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Figure 6–8. Procedure for obtaining a PET scan.The patient receives an intravenous injection of the radioactive tracer while lying in a darkened room. After 20–30 minutes are spent in the darkened room to allow the tracer to distribute through the brain, the patient is ready to be scanned (A). Scanning usually begins within 1 hour of tracer injection and requires 30–45 minutes to complete. A headholder is often used to prevent head motion (B). PET = positron emission tomography.Source. Pictures courtesy of CTI Molecular Imaging, Inc., Knoxville, TN.

Figure 6–9. PET imaging then and now.Axial positron emission tomography (PET) images acquired in 1983 and 2010 of normal brain. Note the significant improvement in resolution since the 1980s.Source. 1983 pictures courtesy of CTI Molecular Imaging, Inc., Knoxville, TN.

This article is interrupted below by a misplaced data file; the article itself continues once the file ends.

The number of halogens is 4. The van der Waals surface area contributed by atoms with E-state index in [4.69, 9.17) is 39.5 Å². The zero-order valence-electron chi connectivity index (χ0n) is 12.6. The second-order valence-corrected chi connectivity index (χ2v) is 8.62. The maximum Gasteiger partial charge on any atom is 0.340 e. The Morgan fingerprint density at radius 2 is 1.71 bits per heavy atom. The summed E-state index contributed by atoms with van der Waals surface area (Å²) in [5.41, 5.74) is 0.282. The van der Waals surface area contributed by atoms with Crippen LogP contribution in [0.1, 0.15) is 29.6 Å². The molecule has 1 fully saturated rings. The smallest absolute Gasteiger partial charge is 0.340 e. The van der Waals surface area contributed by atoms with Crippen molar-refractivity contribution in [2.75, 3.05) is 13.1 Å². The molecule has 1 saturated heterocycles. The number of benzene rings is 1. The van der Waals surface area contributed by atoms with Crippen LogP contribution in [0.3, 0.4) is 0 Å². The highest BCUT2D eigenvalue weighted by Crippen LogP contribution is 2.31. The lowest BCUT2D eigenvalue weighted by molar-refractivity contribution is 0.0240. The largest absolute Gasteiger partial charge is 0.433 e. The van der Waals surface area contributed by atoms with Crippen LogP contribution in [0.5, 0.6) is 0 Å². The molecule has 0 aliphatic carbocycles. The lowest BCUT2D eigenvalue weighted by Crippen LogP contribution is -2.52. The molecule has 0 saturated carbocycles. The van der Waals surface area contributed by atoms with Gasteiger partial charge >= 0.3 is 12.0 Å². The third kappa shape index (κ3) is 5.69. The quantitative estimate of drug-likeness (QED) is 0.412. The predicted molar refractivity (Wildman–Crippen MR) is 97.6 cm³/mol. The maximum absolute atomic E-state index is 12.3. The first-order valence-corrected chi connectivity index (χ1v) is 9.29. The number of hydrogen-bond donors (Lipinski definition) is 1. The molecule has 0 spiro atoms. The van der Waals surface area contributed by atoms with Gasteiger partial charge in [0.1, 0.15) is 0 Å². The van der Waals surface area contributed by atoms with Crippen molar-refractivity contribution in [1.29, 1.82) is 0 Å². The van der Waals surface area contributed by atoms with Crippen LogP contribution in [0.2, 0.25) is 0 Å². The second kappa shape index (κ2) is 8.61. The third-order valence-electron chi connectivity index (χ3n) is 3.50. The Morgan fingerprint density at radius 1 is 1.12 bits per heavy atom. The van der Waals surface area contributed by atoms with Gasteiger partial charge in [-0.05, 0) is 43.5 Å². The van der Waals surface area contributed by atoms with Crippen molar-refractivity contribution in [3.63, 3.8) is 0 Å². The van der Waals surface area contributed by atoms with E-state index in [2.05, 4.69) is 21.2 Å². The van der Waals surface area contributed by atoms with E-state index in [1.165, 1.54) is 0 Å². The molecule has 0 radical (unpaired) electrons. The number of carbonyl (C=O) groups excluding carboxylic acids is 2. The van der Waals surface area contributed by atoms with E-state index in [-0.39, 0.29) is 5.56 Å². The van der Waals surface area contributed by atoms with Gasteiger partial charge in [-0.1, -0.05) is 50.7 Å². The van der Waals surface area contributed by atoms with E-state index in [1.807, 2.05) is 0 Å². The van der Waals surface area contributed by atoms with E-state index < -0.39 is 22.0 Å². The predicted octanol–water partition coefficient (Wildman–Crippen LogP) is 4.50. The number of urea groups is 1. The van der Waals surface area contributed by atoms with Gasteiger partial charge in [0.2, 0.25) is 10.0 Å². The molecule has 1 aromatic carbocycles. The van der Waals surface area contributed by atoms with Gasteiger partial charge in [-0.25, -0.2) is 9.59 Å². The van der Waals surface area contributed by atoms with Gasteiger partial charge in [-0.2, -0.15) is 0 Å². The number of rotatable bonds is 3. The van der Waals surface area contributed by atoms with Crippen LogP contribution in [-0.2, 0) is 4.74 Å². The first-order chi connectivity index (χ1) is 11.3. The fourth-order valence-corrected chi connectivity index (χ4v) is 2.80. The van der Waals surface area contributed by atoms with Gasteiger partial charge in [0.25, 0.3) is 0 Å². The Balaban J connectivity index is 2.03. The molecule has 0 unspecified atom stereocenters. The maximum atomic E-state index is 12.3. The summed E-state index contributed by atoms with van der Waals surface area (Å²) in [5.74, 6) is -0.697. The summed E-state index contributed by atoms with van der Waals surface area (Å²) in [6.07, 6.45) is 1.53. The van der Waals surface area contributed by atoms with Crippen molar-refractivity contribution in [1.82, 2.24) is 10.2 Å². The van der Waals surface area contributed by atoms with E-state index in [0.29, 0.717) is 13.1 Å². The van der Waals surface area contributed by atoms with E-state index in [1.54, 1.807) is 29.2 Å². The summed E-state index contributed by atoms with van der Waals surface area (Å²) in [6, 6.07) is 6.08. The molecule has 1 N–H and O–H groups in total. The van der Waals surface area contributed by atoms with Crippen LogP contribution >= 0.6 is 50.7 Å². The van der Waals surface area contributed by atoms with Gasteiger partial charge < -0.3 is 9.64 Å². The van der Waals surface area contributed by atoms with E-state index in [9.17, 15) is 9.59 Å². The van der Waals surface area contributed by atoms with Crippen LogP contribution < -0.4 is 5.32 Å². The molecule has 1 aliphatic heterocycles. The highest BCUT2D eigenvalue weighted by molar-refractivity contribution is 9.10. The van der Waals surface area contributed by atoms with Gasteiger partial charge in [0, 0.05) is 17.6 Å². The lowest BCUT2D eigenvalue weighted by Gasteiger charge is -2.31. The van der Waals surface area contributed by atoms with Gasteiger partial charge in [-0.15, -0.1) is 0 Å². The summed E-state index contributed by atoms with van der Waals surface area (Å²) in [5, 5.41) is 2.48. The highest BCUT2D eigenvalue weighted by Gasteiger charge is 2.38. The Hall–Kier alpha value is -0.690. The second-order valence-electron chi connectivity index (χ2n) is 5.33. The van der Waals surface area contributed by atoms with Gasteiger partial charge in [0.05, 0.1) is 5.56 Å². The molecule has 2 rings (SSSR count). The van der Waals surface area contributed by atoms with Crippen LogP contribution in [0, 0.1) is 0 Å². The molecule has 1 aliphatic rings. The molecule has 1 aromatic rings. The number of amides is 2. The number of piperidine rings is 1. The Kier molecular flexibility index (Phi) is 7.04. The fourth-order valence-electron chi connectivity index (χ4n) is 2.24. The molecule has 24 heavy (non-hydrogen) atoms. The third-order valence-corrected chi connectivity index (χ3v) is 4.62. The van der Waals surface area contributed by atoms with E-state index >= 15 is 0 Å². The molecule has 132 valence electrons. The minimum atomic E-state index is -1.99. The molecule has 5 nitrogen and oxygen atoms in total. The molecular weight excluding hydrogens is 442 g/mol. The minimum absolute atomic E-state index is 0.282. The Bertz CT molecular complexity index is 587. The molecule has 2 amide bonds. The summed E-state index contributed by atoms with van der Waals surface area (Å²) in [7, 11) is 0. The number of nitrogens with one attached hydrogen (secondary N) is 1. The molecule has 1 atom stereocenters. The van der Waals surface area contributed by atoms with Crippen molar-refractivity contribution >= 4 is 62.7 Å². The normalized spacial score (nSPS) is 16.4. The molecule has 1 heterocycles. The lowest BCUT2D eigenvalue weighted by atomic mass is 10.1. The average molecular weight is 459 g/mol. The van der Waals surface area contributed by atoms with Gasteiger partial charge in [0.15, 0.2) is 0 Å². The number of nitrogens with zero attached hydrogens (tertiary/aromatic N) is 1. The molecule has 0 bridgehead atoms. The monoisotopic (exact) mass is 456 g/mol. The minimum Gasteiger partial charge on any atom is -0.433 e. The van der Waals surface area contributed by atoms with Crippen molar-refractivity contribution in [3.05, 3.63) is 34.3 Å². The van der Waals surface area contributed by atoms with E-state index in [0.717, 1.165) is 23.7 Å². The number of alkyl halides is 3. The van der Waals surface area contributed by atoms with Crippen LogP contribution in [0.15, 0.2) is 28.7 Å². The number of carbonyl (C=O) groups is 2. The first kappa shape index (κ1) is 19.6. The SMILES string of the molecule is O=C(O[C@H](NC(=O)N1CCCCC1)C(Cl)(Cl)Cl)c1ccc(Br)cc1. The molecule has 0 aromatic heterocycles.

Figure 6–10. Serial axial fluoride-18 fluorodeoxyglucose PET images of a normal adult brain.PET = positron emission tomography.Source. Case contributed by Dr. Donald P. Eknoyan, W.G. (Bill) Hefner VA Medical Center, Salisbury, NC.

Figure 6–11. Current PET imaging capabilities.Three-dimensional reconstruction of positron emission tomography (PET) results (A) and fusion of computed tomography and PET (B) improve appreciation of the extent of functional abnormalities. Neurotransmitter systems may also be imaged with PET. Presynaptic dopamine terminals can be labeled with 18F-fluorodopa (C). Dopamine D2 receptors can be labeled with 11C-N-methylspiperone (D).Source. Pictures courtesy of CTI Molecular Imaging, Inc.
Table Reference Number
Table 6–3. U.S. Food and Drug Administration–approved, commonly used tracers/radioligands for PET

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